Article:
Winging into Spring
“For lo, the winter is past, the rain is over and gone. The flowers appear on the earth, and the time of the singing of birds has come…”
Song of Solomon 2: 11-12
In her 1962 bestseller, Silent Spring, gifted writer, biologist, and early environmentalist Rachel Carson foretold of a world without birds and other wonders of nature as a result of the widespread use of pesticides, specifically DDT (dichloro-diphenyl-trichloroethane). She claimed that these chemicals would cause the deaths of untold numbers of animals, especially birds, and even humans.
Her writing engendered much discussion and study of the use of biocides and their potentially lethal effects. As a result, in May, 1963, President John F. Kennedy’s Science Advisory Committee determined that pesticides should be used to maintain the quality of our food and health, but not indiscriminately, in which case it might jeopardize the balance of nature. Dr. Jerome B. Wiesner, the committee chairman, stated that their routine usage posed “potentially a much greater hazard” than the deleterious effects of uncontrolled radiation.
We owe a great debt to Miss Carson for alerting the country to the danger of this potential catastrophe before it occurred. Her efforts ultimately led, in 1972, to the ban of the usage of DDT in the U.S.
The idea of a spring without the familiar sound of birdcalls is inconceivable. Along with the blossoming of crocuses, tulips, and hyacinths, the sight and sound of birds is part and parcel of the season. They portend the end of a long winter and promise of beautiful weather days ahead. Spring just wouldn’t be spring without the birds.
We derive such pleasure from our feathered friends. No matter where we are outdoors, they appear in wide variety, brightly-colored, active, and entertaining to watch. They sing their hearts out for us, providing delightful music to enjoy. Bird watching is said to be the most rapidly growing hobby in America today, with almost 70 million individuals avid backyard birders.
Some species of birds are prevalent in all areas of the country, while others are specific to certain regions. Each in its own way enriches our lives. We can easily invite these feathered songsters into our world through the simple provision of birdhouses, birdbaths, and bird feeders with seed blends, suet, table scraps, or bread crumbs. Feeders and houses come in many types, including those placed on poles, hanging from tree branches, and attaching to the outside of windows. All allow for close-up observation of the lovely winged creatures.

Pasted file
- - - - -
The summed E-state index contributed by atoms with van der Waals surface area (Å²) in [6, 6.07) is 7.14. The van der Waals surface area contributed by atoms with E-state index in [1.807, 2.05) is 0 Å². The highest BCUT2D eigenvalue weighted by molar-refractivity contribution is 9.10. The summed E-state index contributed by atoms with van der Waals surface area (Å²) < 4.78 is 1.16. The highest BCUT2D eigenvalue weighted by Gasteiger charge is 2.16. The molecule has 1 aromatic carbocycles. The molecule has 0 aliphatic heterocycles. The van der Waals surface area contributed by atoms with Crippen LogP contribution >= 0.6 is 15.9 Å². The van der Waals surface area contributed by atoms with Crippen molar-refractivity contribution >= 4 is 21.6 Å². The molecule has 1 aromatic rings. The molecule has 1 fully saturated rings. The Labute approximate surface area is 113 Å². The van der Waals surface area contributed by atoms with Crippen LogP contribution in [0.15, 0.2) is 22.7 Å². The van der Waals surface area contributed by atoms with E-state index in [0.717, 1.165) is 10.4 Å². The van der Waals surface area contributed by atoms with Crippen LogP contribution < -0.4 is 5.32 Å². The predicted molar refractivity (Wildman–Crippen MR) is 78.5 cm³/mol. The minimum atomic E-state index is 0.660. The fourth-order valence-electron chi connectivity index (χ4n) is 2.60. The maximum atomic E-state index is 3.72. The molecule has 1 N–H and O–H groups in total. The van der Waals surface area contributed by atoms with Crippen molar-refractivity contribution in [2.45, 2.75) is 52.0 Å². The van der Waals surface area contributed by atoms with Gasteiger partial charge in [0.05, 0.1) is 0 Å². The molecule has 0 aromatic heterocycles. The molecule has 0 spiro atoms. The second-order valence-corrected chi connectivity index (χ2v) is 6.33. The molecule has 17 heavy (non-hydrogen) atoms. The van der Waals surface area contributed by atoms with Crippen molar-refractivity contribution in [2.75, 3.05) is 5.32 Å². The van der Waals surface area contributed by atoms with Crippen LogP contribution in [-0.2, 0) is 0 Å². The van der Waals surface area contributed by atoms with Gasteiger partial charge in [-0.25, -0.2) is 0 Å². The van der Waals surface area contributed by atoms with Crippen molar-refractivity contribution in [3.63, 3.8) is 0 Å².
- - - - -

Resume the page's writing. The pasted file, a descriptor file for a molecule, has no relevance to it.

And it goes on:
Once we begin to pay attention, it’s not long before we come to recognize certain birds by their distinctive markings, habits, and individual songs. The soft gray Mourning Dove is known for its haunting four or five note cooing sound. The Robin Redbreast is perhaps the best recognized of all North American birds, with its characteristic gait of hop, skip and head-tilt and “cheerily carol.” Then there is the Song Sparrow, aptly named for its unique trilling call, and the unmistakable Woodpecker, with its red head, solid black back, white underfeathers and familiar rat-tat-tapping of its beak on tree trunks. And let’s not forget the brilliant scarlet-colored Cardinal, better known as the Redbird, with its joyful “purty! purty! purty!”
The world is full of intriguing delights–some, like the birds, quite literally right outside the window. It’s Spring! The time of the singing of birds has come once again.
Take a look and a listen. Purty! purty! purty!